A new report on the Tamir Rice shooting states the young man was shot while he had his hands in his pockets, according to NBC News. The analysis comes from Jesse Wobrock, a California-based shooting reconstruction expert.
Previous reports and video footage showed Officer Timothy Loehmann shot Rice within two seconds of arriving on the scene. However Wobrock’s report says that is inaccurate. The new analysis says Rice was shot even sooner. Rice couldn’t possibly hear any instructions to put down his toy gun, because the windows of the police cruiser were up.
“The scientific analysis and timing involved do not support any claim that there was a meaningful exchange between Officer Loehmann and Tamir Rice before he was shot,” Wobrock said.
Wobrock’s report adds to mounting evidence against Cleveland police officers. Two previous reports by former law enforcement officers accused Loehmann and Officer Frank Garmback, who was driving the police cruiser, of acting recklessly and not following standard procedures.
The reports, produced by retired California police officers, contradict three reports commissioned by Cuyahoga County Prosecutor Tim McGinty which justify Rice’s shooting. Wobrock’s report will be added to the information that will be reviewed by the grand jury. According to NBC News, the officers gave up their Fifth Amendment rights by reading statements to the grand jury and are now required to answer questions in a cross examination. However, a recent incident reported by Cleveland.com illustrates how police treat Black and white suspects differently.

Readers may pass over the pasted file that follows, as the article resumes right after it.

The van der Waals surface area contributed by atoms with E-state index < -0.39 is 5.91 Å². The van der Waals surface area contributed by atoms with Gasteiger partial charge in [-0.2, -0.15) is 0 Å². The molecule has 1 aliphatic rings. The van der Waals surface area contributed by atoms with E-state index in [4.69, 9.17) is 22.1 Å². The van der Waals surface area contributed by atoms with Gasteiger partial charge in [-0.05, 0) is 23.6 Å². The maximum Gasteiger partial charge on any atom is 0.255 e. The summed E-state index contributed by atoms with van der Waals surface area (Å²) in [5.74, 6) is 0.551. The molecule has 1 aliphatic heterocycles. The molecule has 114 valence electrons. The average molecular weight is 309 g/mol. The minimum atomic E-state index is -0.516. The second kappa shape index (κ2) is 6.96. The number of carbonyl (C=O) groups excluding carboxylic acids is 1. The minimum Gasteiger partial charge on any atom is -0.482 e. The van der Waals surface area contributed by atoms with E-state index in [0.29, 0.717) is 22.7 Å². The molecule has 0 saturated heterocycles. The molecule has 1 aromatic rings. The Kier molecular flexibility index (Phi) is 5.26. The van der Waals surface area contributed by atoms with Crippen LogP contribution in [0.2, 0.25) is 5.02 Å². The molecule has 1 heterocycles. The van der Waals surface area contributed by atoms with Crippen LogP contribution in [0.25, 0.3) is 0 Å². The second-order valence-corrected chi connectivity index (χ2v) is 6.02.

Cleveland.com reported on an incident that occurred last week when a barber shop owner confronted a white man who was walking through a Black neighborhood with a rifle. Ohio allows citizens to openly carry weapons without a license. Deone Slater, owner of Kangaroo Kutz, confronted Daniel Kovacevic, who was standing in front of his shop.
“He was a threat to my community,” Slater said. “If I can prevent him from shooting up the city, I would. I won’t condone it. Somebody’s got to stand up.”
Cleveland.com reported that the police soon showed up on the scene, however Slater, who is Black, was angry that they spent more time trying to calm him down instead of admonishing Kovacevic.
“[The police] were more concerned about me than him, as if I were the threat,” Slater said. “If it were me with a gun, they would have shut the whole block down.”
Cleveland police said Kovacevic was an attention seeker.
Even though Ohio is an open carry state, police shot Tamir Rice within seconds of arriving on the scene. However, when white people like Kovacevic, walk around with rifles on their back, they are questioned and then let go.
“It’s different if it’s a black person. People say it isn’t, but it is,” said Traneece Johnson, according to Cleveland.com. “[Kovacevic] was approached, and they gave him a chance to speak and say he was expressing his right. The little boy didn’t get that chance.”